For the times they are a streamin

John Benedeck, Courier Staff

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We live in the midst of a technological revolution, but is that a good thing?

The innovation of transmitting media and the invention of smart phones has made the world a much smaller place, and helped pioneer an entirely new medium of entertainment.

In order to truly understand how significant the time we live in, we must rewind to the early 20th century.

In the year 1926, a Hungarian engineer first developed the “scanner” tubes. This enabled a moving image to refresh itself constantly across a screen.

This eventually led to the first live transmission of television over the airwaves when President Harry Truman made is Japanese Peace Treaty speech in September of 1951.

The revolution of this magnificent technology created a booming market in live televised game shows, soap operas, and most significantly, sports.

Fast-forward 56 years to 1997, two California men started a DVD rental business: Netflix. They specialized in mailing the disks directly to customers’ houses, the first of its kind.

Netflix would only continue to lead the world in innovations when they announced their streaming service in 2007, conveniently when Apple announced the first iPhone.

While Apple and Netflix started their respective revolutions, other companies jumped on the streaming bandwagon.

Hulu and Amazon Prime both compete with Netflix in streaming, while Samsung and Google lead the market, behind Apple in smart phones.

Today, Netflix offers streaming services in over 190 countries and on almost every device.

It is safe to say that Netflix changed the way the world watches TV and is that a bad thing?

To answer that, we have to revisit the invention of the television. Before the transmission of moving images, radio was it. The “Golden Age of Radio” was in the 1920s and offered many services to the American People.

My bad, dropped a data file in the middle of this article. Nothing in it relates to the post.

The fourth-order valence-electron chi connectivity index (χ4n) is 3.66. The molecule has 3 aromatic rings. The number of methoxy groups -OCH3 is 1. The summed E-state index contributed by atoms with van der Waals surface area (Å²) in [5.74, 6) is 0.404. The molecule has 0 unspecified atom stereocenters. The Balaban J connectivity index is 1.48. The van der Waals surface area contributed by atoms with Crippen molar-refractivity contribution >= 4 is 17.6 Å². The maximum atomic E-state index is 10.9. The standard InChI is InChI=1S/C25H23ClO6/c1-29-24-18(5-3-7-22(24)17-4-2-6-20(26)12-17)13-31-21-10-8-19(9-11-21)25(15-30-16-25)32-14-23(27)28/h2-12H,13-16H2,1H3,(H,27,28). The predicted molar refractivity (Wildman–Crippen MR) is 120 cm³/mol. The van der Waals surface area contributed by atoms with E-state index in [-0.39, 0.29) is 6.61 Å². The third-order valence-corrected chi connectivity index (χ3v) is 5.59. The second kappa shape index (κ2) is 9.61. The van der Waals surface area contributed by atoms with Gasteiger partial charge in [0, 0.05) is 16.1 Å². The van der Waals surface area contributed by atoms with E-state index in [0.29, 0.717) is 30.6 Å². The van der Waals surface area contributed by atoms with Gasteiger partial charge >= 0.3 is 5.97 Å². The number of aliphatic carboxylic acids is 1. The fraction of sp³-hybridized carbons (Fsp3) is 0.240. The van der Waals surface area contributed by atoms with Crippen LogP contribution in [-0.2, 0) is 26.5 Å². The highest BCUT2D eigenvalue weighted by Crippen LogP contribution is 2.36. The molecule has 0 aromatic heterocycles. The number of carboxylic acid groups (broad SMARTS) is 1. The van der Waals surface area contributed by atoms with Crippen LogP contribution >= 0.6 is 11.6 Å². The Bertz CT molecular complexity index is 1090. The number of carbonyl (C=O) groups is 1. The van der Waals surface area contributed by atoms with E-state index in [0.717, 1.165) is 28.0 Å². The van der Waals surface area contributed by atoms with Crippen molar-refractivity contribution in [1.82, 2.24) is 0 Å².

President Franklin D. Roosevelt broadcasted his “Fireside Chats” daily to inform American Citizens of their condition during the war, and “Little Orphan Annie” was the number one listened-to program in the 1930s and 40s.

Then, along came TV and radio quickly lost its monopoly. While it was detrimental to the radio industry, it offered a change and advance in media transmission.

New jobs were created, new equipment was developed, and, of course, “news” became visible. Sound familiar?

When the world was introduced to the smartphone, and streamed their first episode of “Friends” on the Internet, no one seemed to bat an eye.

In the same way as TV, Internet streaming is the new way to view live broadcasts, and is quickly on the rise.

Services such as SlingTV, DirecTV, HuluTV, and YouTubeTV, all offer monthly packages of live streamed television. These are accessed, and paid for, the same way Netflix is offered.

The age of TV seems to be on the decline, and broadband streaming is becoming the norm, simply because it’s more easily usable and cheaper.

A thing that was once new is now becoming obsolete. That seems to be the way things go.

Appropriately in the words of music legend Bob Dylan, “And the first one now will later be last, For the times they are a-changin

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